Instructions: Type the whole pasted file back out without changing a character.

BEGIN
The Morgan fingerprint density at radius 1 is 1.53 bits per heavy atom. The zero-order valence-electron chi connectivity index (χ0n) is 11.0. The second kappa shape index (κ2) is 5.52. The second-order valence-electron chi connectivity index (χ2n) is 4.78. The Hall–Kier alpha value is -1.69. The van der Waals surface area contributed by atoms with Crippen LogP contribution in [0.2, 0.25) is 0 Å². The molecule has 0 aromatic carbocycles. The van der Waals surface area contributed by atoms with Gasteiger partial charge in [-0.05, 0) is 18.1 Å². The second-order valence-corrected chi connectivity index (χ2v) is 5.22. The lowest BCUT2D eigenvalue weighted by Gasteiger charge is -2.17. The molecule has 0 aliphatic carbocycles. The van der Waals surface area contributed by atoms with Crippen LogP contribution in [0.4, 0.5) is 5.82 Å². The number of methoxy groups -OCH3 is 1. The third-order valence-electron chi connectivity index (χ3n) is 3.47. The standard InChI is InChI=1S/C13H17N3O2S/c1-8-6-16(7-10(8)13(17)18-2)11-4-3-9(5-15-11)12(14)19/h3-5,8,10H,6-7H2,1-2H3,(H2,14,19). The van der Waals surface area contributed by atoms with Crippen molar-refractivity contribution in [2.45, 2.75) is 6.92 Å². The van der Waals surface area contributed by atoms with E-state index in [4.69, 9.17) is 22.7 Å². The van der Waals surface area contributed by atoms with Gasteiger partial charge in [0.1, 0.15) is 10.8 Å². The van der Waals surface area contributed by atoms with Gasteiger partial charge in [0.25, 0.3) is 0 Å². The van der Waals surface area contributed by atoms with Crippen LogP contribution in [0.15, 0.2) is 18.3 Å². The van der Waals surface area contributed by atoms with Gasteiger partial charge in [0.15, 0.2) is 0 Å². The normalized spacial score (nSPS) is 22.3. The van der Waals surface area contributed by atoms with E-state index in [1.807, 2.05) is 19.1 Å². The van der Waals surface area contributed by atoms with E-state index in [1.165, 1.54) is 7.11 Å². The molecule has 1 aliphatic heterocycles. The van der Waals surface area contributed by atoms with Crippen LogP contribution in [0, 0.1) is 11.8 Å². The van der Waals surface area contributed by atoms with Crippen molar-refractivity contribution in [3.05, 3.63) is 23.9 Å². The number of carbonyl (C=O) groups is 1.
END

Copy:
The Morgan fingerprint density at radius 1 is 1.53 bits per heavy atom. The zero-order valence-electron chi connectivity index (χ0n) is 11.0. The second kappa shape index (κ2) is 5.52. The second-order valence-electron chi connectivity index (χ2n) is 4.78. The Hall–Kier alpha value is -1.69. The van der Waals surface area contributed by atoms with Crippen LogP contribution in [0.2, 0.25) is 0 Å². The molecule has 0 aromatic carbocycles. The van der Waals surface area contributed by atoms with Gasteiger partial charge in [-0.05, 0) is 18.1 Å². The second-order valence-corrected chi connectivity index (χ2v) is 5.22. The lowest BCUT2D eigenvalue weighted by Gasteiger charge is -2.17. The molecule has 0 aliphatic carbocycles. The van der Waals surface area contributed by atoms with Crippen LogP contribution in [0.4, 0.5) is 5.82 Å². The number of methoxy groups -OCH3 is 1. The third-order valence-electron chi connectivity index (χ3n) is 3.47. The standard InChI is InChI=1S/C13H17N3O2S/c1-8-6-16(7-10(8)13(17)18-2)11-4-3-9(5-15-11)12(14)19/h3-5,8,10H,6-7H2,1-2H3,(H2,14,19). The van der Waals surface area contributed by atoms with Crippen molar-refractivity contribution in [2.45, 2.75) is 6.92 Å². The van der Waals surface area contributed by atoms with E-state index in [4.69, 9.17) is 22.7 Å². The van der Waals surface area contributed by atoms with Gasteiger partial charge in [0.1, 0.15) is 10.8 Å². The van der Waals surface area contributed by atoms with Gasteiger partial charge in [0.25, 0.3) is 0 Å². The van der Waals surface area contributed by atoms with Crippen LogP contribution in [0.15, 0.2) is 18.3 Å². The van der Waals surface area contributed by atoms with Gasteiger partial charge in [0.15, 0.2) is 0 Å². The normalized spacial score (nSPS) is 22.3. The van der Waals surface area contributed by atoms with E-state index in [1.807, 2.05) is 19.1 Å². The van der Waals surface area contributed by atoms with E-state index in [1.165, 1.54) is 7.11 Å². The molecule has 1 aliphatic heterocycles. The van der Waals surface area contributed by atoms with Crippen LogP contribution in [0, 0.1) is 11.8 Å². The van der Waals surface area contributed by atoms with Crippen molar-refractivity contribution in [3.05, 3.63) is 23.9 Å². The number of carbonyl (C=O) groups is 1.